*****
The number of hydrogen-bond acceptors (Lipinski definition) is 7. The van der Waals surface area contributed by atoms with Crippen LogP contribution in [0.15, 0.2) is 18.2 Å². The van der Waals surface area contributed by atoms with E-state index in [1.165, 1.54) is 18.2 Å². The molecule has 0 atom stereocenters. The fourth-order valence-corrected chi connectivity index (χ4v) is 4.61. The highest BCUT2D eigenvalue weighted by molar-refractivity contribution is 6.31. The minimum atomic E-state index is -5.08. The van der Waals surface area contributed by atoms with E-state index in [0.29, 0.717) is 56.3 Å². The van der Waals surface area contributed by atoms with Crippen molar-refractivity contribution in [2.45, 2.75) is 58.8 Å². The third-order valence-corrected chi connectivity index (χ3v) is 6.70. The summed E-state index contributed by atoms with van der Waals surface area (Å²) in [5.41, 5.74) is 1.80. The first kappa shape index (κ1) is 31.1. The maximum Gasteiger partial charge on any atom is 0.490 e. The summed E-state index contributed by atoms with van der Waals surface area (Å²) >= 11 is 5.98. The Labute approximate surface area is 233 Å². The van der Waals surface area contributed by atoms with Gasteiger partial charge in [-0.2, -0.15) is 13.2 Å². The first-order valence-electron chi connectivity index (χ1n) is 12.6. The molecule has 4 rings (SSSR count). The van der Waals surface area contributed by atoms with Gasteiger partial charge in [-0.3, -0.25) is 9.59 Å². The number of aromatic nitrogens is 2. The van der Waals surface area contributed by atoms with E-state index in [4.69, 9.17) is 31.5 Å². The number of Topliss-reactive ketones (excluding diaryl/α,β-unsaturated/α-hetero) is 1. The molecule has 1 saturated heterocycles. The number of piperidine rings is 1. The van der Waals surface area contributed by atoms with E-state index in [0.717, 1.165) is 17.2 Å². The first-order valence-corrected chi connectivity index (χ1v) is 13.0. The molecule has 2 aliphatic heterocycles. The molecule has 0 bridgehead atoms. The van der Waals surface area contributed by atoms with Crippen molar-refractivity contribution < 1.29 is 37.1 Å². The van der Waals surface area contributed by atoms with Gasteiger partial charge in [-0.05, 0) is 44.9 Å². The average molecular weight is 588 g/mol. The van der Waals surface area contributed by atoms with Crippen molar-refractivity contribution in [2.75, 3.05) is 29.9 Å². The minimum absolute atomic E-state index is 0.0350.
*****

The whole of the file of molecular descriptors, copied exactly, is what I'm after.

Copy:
The number of hydrogen-bond acceptors (Lipinski definition) is 7. The van der Waals surface area contributed by atoms with Crippen LogP contribution in [0.15, 0.2) is 18.2 Å². The van der Waals surface area contributed by atoms with E-state index in [1.165, 1.54) is 18.2 Å². The molecule has 0 atom stereocenters. The fourth-order valence-corrected chi connectivity index (χ4v) is 4.61. The highest BCUT2D eigenvalue weighted by molar-refractivity contribution is 6.31. The minimum atomic E-state index is -5.08. The van der Waals surface area contributed by atoms with E-state index in [0.29, 0.717) is 56.3 Å². The van der Waals surface area contributed by atoms with Crippen molar-refractivity contribution in [2.45, 2.75) is 58.8 Å². The third-order valence-corrected chi connectivity index (χ3v) is 6.70. The summed E-state index contributed by atoms with van der Waals surface area (Å²) in [5.41, 5.74) is 1.80. The first kappa shape index (κ1) is 31.1. The maximum Gasteiger partial charge on any atom is 0.490 e. The summed E-state index contributed by atoms with van der Waals surface area (Å²) >= 11 is 5.98. The Labute approximate surface area is 233 Å². The van der Waals surface area contributed by atoms with Gasteiger partial charge in [-0.2, -0.15) is 13.2 Å². The first-order valence-electron chi connectivity index (χ1n) is 12.6. The molecule has 4 rings (SSSR count). The van der Waals surface area contributed by atoms with Gasteiger partial charge in [-0.3, -0.25) is 9.59 Å². The number of aromatic nitrogens is 2. The van der Waals surface area contributed by atoms with E-state index in [4.69, 9.17) is 31.5 Å². The number of Topliss-reactive ketones (excluding diaryl/α,β-unsaturated/α-hetero) is 1. The molecule has 1 saturated heterocycles. The number of piperidine rings is 1. The van der Waals surface area contributed by atoms with E-state index in [0.717, 1.165) is 17.2 Å². The first-order valence-corrected chi connectivity index (χ1v) is 13.0. The molecule has 2 aliphatic heterocycles. The molecule has 0 bridgehead atoms. The van der Waals surface area contributed by atoms with Crippen molar-refractivity contribution < 1.29 is 37.1 Å². The van der Waals surface area contributed by atoms with Gasteiger partial charge in [-0.05, 0) is 44.9 Å². The average molecular weight is 588 g/mol. The van der Waals surface area contributed by atoms with Crippen molar-refractivity contribution in [2.75, 3.05) is 29.9 Å². The minimum absolute atomic E-state index is 0.0350.